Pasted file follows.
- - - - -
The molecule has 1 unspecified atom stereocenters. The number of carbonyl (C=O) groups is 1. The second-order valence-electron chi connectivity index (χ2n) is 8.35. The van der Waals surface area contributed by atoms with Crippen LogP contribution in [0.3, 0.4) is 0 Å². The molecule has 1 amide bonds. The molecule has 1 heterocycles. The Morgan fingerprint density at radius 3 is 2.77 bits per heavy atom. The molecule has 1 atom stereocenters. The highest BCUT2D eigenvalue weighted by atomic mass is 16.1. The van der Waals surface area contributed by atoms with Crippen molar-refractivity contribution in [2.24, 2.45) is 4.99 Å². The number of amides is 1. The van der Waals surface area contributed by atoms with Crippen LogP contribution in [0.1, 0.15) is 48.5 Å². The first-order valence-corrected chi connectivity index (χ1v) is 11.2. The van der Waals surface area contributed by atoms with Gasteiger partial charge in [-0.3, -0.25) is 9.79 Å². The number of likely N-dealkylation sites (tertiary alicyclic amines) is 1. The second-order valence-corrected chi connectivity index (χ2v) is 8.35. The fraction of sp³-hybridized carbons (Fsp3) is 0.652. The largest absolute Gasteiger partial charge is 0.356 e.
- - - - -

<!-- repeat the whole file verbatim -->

The molecule has 1 unspecified atom stereocenters. The number of carbonyl (C=O) groups is 1. The second-order valence-electron chi connectivity index (χ2n) is 8.35. The van der Waals surface area contributed by atoms with Crippen LogP contribution in [0.3, 0.4) is 0 Å². The molecule has 1 amide bonds. The molecule has 1 heterocycles. The Morgan fingerprint density at radius 3 is 2.77 bits per heavy atom. The molecule has 1 atom stereocenters. The highest BCUT2D eigenvalue weighted by atomic mass is 16.1. The van der Waals surface area contributed by atoms with Crippen molar-refractivity contribution in [2.24, 2.45) is 4.99 Å². The number of amides is 1. The van der Waals surface area contributed by atoms with Crippen LogP contribution in [0.1, 0.15) is 48.5 Å². The first-order valence-corrected chi connectivity index (χ1v) is 11.2. The van der Waals surface area contributed by atoms with Gasteiger partial charge in [-0.3, -0.25) is 9.79 Å². The number of likely N-dealkylation sites (tertiary alicyclic amines) is 1. The second-order valence-corrected chi connectivity index (χ2v) is 8.35. The fraction of sp³-hybridized carbons (Fsp3) is 0.652. The largest absolute Gasteiger partial charge is 0.356 e.